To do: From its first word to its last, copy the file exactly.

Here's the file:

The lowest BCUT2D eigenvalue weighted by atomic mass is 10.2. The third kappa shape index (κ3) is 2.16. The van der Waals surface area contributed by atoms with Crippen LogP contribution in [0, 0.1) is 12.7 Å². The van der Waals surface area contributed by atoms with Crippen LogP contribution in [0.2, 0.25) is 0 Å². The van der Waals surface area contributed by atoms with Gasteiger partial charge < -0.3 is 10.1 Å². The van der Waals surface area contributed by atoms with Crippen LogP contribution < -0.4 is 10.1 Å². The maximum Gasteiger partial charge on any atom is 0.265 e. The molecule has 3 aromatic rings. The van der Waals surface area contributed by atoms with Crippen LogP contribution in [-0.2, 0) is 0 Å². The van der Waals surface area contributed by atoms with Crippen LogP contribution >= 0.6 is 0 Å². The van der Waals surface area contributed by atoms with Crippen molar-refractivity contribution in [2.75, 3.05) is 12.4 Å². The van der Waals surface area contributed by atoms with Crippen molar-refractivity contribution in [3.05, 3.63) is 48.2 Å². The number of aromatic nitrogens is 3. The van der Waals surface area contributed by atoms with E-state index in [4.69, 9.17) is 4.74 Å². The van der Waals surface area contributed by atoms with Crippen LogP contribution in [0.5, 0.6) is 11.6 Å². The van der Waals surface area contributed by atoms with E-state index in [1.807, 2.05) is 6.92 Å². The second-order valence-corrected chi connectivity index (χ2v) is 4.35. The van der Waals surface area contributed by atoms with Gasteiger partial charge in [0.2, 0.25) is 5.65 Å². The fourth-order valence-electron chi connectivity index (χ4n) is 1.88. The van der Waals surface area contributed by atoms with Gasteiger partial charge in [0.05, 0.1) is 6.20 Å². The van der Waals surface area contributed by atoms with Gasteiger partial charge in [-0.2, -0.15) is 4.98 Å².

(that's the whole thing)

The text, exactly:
The lowest BCUT2D eigenvalue weighted by atomic mass is 10.2. The third kappa shape index (κ3) is 2.16. The van der Waals surface area contributed by atoms with Crippen LogP contribution in [0, 0.1) is 12.7 Å². The van der Waals surface area contributed by atoms with Crippen LogP contribution in [0.2, 0.25) is 0 Å². The van der Waals surface area contributed by atoms with Gasteiger partial charge < -0.3 is 10.1 Å². The van der Waals surface area contributed by atoms with Crippen LogP contribution < -0.4 is 10.1 Å². The maximum Gasteiger partial charge on any atom is 0.265 e. The molecule has 3 aromatic rings. The van der Waals surface area contributed by atoms with Crippen LogP contribution in [-0.2, 0) is 0 Å². The van der Waals surface area contributed by atoms with Crippen LogP contribution >= 0.6 is 0 Å². The van der Waals surface area contributed by atoms with Crippen molar-refractivity contribution in [2.75, 3.05) is 12.4 Å². The van der Waals surface area contributed by atoms with Crippen molar-refractivity contribution in [3.05, 3.63) is 48.2 Å². The number of aromatic nitrogens is 3. The van der Waals surface area contributed by atoms with E-state index in [4.69, 9.17) is 4.74 Å². The van der Waals surface area contributed by atoms with Crippen LogP contribution in [0.5, 0.6) is 11.6 Å². The van der Waals surface area contributed by atoms with E-state index in [1.807, 2.05) is 6.92 Å². The second-order valence-corrected chi connectivity index (χ2v) is 4.35. The van der Waals surface area contributed by atoms with Gasteiger partial charge in [0.2, 0.25) is 5.65 Å². The fourth-order valence-electron chi connectivity index (χ4n) is 1.88. The van der Waals surface area contributed by atoms with Gasteiger partial charge in [0.05, 0.1) is 6.20 Å². The van der Waals surface area contributed by atoms with Gasteiger partial charge in [-0.2, -0.15) is 4.98 Å².